7.3. Just Admit We Don’t Know!

We just don’t have enough brainpower to wrap our heads around the enormity and complexity of this universe.

Our brains are pretty awesome. But they’re limited.

In fact, in the big scale of things, they’re pretty weak, feeble, and fallible.

We just don’t have enough brainpower to wrap our heads around the enormity and complexity of this universe, and the seven and a half billion of us living on this spinning rock in the middle of it.

So why don’t our systems of knowledge, beliefs, and ideas simply admit that?

Why don’t they admit that they’re full of omissions, oversimplifications, distortions, contradictions, and even flat-out inaccuracies?

Why can’t they be humble enough to portray themselves as they really are: valuable and useful, but also finite and limited contributors to human inquiry?

Why—even when we do force them to admit that they aren’t 100 percent perfect—do they still go to such great lengths to insist they’re better than any other ideology out there?

Why can’t they just give all their pretentious, grandiose, exaggerated bragging about how great they are a rest for once?

Because the truth is: the truth isn’t the only thing they’re interested in.

Our sciences, philosophies, political ideologies, and religions are struggling with each other.

They’re struggling for the power and money to implement their wishes.

They’re struggling for status and authority, so people will listen to them.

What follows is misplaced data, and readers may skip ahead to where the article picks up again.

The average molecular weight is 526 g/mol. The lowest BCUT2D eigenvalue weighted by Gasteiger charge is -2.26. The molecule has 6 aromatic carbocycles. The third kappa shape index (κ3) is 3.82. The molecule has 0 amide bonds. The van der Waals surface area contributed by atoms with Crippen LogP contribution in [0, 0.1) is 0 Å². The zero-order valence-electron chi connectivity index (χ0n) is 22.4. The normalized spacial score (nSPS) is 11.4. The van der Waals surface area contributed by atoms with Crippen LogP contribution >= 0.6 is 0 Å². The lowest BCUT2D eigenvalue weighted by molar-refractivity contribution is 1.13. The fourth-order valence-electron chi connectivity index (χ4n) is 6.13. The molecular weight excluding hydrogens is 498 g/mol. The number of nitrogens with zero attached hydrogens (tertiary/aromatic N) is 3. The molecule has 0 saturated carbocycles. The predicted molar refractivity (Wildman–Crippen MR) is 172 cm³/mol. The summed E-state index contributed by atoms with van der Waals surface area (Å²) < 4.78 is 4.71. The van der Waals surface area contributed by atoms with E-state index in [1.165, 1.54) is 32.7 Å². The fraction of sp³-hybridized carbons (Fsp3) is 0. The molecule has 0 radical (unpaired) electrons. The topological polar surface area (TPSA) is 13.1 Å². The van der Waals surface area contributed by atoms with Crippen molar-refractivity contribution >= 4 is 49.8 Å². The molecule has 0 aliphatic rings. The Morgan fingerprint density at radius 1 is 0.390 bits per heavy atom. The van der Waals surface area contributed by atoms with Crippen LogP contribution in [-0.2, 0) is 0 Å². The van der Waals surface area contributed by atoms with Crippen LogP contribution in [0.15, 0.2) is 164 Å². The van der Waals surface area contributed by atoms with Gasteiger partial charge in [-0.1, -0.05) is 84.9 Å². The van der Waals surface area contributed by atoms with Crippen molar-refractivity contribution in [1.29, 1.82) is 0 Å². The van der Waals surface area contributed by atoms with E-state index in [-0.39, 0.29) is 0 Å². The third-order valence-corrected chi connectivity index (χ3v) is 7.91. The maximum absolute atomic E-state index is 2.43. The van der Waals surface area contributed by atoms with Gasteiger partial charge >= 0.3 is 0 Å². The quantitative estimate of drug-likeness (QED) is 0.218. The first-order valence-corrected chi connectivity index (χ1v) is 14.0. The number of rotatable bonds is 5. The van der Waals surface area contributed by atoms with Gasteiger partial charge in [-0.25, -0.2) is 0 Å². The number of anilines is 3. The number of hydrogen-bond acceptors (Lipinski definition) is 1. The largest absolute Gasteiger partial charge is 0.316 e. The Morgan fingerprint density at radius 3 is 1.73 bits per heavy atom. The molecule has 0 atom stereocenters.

They’re struggling for prestige, honor, glory, attention, accolades, and all kinds of scarce resources.

Winning all these things is dependent upon convincing people that they’re the best. That they offer answers and explanations other belief systems can’t. That those scarce resources would be best used in their hands.

It’s this struggle over resources that makes our struggles over ideas so heated.

The scientific method works pretty well. But it isn’t perfect. Any scientist can tell you that.

But in a society where millions of people don’t even believe in the most basic, important conclusions of scientific inquiry—like evolution or global warming—admitting flaws seems like an invitation for even more resistance. So they pretend the system works better than it really does.

Same with religion. If they concede that some of their views have become obsolete, in a society in which millions increasingly view their whole religion as obsolete…it seems like a slippery slope to concede even a little bit. So they cling even more tightly to those contested views.

And how annoying is it in politics when one political party sabotages another? They’re supposed to be doing what’s best for the country. But instead, they do everything they can to prevent the other party from dealing with our problems, from being seen as having done something constructive.

They don’t want anything good to happen unless their party is the one behind it. And so we remain stuck in a perpetual stalemate—because whatever one party does, the other party is working hard to undo.

It’s really pretty stupid. But that’s how things work.

You don’t have to buy into it, though.

Don’t get sucked into these pissing matches. Don’t be fooled when some ideologue insists their ideology is better than all the rest.

Knowledge, beliefs, and ideas just don’t work that way. And if we actually had the courage to admit it, we’d all be a lot better off.

 

This is the 111th in a series of over 150 videos about how to create real, lasting social change. Click here for a list of all titles, videos, and transcripts.

One Comment on “7.3. Just Admit We Don’t Know!”

  1. “And how annoying is it in politics when one political party sabotages another? They’re supposed to be doing what’s best for the country. But instead, they do everything they can to prevent the other party from dealing with our problems, from being seen as having done something constructive.”

    Hmm hmm. Yes.

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